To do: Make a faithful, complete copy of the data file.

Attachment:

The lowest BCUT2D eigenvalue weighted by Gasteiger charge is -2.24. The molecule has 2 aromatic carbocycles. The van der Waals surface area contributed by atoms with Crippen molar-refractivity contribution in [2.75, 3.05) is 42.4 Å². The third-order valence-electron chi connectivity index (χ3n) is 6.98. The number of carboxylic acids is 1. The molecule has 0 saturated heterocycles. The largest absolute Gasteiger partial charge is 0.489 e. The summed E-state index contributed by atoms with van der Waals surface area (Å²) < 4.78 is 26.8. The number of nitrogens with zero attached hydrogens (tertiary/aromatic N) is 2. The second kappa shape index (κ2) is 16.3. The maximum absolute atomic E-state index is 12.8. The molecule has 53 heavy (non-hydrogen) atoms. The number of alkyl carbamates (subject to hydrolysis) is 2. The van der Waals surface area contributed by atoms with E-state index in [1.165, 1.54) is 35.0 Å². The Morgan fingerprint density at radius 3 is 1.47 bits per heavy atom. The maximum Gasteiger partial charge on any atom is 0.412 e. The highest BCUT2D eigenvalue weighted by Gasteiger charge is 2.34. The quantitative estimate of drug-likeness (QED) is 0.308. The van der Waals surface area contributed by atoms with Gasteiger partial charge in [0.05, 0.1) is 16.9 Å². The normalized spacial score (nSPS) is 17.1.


The lowest BCUT2D eigenvalue weighted by Gasteiger charge is -2.24. The molecule has 2 aromatic carbocycles. The van der Waals surface area contributed by atoms with Crippen molar-refractivity contribution in [2.75, 3.05) is 42.4 Å². The third-order valence-electron chi connectivity index (χ3n) is 6.98. The number of carboxylic acids is 1. The molecule has 0 saturated heterocycles. The largest absolute Gasteiger partial charge is 0.489 e. The summed E-state index contributed by atoms with van der Waals surface area (Å²) < 4.78 is 26.8. The number of nitrogens with zero attached hydrogens (tertiary/aromatic N) is 2. The second kappa shape index (κ2) is 16.3. The maximum absolute atomic E-state index is 12.8. The molecule has 53 heavy (non-hydrogen) atoms. The number of alkyl carbamates (subject to hydrolysis) is 2. The van der Waals surface area contributed by atoms with E-state index in [1.165, 1.54) is 35.0 Å². The Morgan fingerprint density at radius 3 is 1.47 bits per heavy atom. The maximum Gasteiger partial charge on any atom is 0.412 e. The highest BCUT2D eigenvalue weighted by Gasteiger charge is 2.34. The quantitative estimate of drug-likeness (QED) is 0.308. The van der Waals surface area contributed by atoms with Gasteiger partial charge in [0.05, 0.1) is 16.9 Å². The normalized spacial score (nSPS) is 17.1.